TrustRoot is not another digital identity project. The is no DID or global datastore. TrustRoot is one level up from Digital Identity, it is a spec that extends ones trust with some useful features.

TrustRoot is a keyless way to share arbitrary verifiable data in a way where the prover can selectively disclose parts of the data.

A verifier only needs a 44 character base64 string, and short efficient proofs (that are log size) to the length of the data to verify anything. This can be done offline and with no specialized soft/hardware.

all you need is the root (blue)

Trust-Root aims to enable any organization or individual to create verifiable documents in a maintainable and shareable way.

The core concept behind trust root is two part. The first part is deterministic serialization, and second is Merkle inclusion proofs. These two concepts have serious names but are super simple in practice.

Deterministic serialization

Deterministic serialization is a predictable subset of general serialization.

Serialization is the process of converting a computer represented object into a format that can be stored and shared. A deterministic process is a process that always returns “the same” output assuming “the same” input. Hash functions are deterministic since they always produce the same output.

However in our case a (traditional) hash function is too sensitive to the input change. If you change a single byte — or rearrange the sequence — the hash will be completely different.

We want to be able to serialized relatively complex/human generated in a deterministic way that is resilient to extra spacing, mis ordering and even comments. Our goal is to create a serialization format that preserve content but not metadata. More on this later.

Merkle inclusion proofs

Merkle inclusion proofs are a cryptographic/mathematic process that computes and compare the path, from the Merkle root all the way down to the target leaf.

When validating a proof, one wants to check that their computation of the root and path to leaf are exactly the same as the ones provided by the prover. This can be done cheaply and efficiently and with only a small amount of data.

Thankful all widely used computing platforms including mobile, web, Apple, Linux and Windows all have optimized cryptographic libraries that ship with the operating systems. This means that provers and verifiers do not need any specialized code — with the correct commands any computer can easily verify a SHA256 Merkle tree.

Ubiquity and ease are only part of why we use Merkle trees. The more powerful reason is the implications of an inclusion proof and it’s omission tolerance.

If a proof returns true it means the prover and verify can agree that it‘s ’ computational infeasible to change the data. Since the data can not be altered without invalidating the tree this method preserves data integrity.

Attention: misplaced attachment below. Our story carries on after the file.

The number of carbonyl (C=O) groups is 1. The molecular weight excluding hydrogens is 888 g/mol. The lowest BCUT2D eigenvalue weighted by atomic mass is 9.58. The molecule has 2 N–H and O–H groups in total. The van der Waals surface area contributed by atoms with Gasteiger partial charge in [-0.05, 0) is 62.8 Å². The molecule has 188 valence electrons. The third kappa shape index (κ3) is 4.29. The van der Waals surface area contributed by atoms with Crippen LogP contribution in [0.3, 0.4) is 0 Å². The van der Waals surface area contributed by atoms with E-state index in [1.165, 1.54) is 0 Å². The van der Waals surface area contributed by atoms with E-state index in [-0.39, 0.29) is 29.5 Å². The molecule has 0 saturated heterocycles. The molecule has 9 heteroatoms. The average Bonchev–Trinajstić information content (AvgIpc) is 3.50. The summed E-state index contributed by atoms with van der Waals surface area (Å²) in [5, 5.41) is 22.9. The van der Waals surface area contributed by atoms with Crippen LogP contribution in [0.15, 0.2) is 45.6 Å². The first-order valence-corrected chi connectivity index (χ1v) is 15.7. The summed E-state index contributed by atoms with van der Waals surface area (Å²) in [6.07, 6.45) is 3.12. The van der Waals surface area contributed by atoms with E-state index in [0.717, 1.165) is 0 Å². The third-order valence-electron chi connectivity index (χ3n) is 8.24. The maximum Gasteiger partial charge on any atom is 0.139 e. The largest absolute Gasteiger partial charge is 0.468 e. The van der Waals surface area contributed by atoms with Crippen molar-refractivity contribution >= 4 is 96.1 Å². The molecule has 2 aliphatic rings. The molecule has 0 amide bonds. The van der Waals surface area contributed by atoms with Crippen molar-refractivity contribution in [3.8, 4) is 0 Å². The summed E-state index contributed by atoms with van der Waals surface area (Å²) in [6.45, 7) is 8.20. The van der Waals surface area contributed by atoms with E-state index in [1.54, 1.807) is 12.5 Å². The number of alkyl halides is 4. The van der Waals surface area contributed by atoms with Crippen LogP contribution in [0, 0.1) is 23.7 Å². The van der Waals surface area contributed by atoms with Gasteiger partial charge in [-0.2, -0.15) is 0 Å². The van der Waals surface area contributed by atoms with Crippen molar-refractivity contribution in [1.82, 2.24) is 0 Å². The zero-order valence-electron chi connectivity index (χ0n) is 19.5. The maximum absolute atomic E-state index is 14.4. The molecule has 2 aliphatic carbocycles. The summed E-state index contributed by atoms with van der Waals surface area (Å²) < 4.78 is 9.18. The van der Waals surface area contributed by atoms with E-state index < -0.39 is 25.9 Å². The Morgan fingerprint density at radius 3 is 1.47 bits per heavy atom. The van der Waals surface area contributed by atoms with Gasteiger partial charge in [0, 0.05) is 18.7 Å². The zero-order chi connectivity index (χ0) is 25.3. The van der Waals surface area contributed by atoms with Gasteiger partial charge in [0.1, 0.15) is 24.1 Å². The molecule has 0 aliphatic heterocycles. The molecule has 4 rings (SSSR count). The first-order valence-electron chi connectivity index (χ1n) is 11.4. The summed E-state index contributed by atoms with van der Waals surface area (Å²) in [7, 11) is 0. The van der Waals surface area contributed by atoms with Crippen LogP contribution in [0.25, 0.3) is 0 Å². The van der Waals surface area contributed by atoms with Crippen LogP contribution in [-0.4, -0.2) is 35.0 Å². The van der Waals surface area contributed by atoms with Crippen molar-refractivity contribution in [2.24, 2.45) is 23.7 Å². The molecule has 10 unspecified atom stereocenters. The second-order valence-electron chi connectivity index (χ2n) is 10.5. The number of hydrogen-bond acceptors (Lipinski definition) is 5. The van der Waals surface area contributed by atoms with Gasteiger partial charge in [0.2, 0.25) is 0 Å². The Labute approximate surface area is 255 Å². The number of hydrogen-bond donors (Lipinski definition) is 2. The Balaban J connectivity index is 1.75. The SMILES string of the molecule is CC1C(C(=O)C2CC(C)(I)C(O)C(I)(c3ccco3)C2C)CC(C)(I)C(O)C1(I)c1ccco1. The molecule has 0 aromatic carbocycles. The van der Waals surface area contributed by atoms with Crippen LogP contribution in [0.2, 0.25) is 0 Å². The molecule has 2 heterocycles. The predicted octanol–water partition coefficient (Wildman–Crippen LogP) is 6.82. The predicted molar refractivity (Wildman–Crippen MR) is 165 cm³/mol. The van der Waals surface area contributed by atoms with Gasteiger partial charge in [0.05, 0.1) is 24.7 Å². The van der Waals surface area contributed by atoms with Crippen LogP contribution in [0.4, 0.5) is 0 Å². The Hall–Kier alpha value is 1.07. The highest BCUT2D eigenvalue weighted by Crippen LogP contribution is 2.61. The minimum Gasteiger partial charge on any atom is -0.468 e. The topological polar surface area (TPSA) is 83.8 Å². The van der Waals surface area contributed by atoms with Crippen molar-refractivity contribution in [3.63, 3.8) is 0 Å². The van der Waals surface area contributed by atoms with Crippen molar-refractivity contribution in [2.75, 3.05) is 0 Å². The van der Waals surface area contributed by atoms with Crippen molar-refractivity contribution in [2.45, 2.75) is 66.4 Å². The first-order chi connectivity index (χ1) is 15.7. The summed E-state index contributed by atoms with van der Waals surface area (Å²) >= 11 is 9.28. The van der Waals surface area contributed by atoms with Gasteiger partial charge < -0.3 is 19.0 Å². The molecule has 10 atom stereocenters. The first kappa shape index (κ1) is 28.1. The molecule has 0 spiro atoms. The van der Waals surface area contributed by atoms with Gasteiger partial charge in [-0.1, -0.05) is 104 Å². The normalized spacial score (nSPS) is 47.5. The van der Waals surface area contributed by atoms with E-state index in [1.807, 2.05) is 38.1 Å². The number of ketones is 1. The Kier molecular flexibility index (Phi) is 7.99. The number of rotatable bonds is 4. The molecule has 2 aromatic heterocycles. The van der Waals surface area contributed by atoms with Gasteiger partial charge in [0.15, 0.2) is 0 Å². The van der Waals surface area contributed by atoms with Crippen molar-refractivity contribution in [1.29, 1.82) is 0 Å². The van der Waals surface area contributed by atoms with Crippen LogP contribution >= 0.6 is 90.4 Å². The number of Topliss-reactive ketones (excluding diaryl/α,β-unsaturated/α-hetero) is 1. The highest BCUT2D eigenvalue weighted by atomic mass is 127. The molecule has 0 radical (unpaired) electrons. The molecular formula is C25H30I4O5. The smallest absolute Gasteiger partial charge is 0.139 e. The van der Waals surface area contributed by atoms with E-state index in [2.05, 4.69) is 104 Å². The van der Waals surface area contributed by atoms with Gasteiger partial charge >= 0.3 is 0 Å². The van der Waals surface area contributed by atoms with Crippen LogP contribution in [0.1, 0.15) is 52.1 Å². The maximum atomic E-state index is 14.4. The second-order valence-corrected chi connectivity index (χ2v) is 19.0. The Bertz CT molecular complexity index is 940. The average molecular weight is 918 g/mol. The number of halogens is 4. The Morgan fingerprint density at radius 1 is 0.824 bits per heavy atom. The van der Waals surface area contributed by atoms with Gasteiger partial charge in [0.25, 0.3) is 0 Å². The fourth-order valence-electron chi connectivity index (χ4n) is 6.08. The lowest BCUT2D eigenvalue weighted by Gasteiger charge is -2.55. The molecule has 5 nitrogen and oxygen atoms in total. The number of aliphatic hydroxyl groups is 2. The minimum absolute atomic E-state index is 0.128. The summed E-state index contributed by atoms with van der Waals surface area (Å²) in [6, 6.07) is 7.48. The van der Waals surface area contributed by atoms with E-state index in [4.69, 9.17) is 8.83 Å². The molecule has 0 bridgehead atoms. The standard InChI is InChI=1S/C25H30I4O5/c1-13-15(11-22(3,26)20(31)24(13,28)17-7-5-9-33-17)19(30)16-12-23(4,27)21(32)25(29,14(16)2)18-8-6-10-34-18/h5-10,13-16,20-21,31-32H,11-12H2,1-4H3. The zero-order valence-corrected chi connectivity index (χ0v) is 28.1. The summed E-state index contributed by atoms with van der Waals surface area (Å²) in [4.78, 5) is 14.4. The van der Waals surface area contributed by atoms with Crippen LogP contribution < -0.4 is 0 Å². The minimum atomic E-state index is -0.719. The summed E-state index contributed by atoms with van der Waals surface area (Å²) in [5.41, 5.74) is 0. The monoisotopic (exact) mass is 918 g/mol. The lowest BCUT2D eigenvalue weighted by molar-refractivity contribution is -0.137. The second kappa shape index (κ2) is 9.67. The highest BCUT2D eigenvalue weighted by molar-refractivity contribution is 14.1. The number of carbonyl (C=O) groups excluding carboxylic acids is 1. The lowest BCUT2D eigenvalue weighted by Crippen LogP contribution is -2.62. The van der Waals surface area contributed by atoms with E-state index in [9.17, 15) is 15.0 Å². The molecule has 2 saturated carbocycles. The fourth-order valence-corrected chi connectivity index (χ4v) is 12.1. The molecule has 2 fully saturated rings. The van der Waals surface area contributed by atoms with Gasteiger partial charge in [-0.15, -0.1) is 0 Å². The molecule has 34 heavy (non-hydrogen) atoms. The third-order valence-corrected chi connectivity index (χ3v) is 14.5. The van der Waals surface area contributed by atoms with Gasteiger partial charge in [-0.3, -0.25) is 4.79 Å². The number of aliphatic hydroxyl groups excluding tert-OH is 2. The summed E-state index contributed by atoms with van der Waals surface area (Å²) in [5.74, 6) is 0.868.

Omission tolerance refers to the ability to verify content without disclosing information about the other nodes — aside from their hash which doesn’t leak any information. This means we can independently verify any leaf in the tree without leaking anything else.

sharing B, and the hash path does not leak anything about A, C or D

A cool feature of the verification process is that the verifier actually rebuilds parts of the tree when computing the path. Since the construction of a tree is predictable — the verifier can easily deduce if the whole tree is represented. A verifier can know if the prover is sharing either a part or the full document.

Serialization format and ordering

Choosing a serialization format is important for both technical and adoption reason. There are many standard format like JSON, YAML, XML and ProtoBufs.

However we are going to opt for a slightly newer and more simple format that meets both human and computer needs; TOML.

TOML was made to unambiguously map to a dictionary/hash map. It is also made to be extremely readable and human friendly. Anything that can be expressed in the formats above can be expressed in TOML and it has the added support of allowing comments.

Deserialization between a TOML file and it’s internal memory representation is not enough since we care about keys and values; and not the order they are stored.

TOML example (complex data types)

We need a deterministic method to translate between stored and computed value. We want to produce the same internal representation every time no matter the order of the input key value.

An example better explains:

name = "David Holtz"
age = 26

Should be equivalent to

age = 26
name = "David Holtz"

So in order to make these equivalent we need to add new rules to the de/serialization process. These rules can be thought of as part of this greater specification.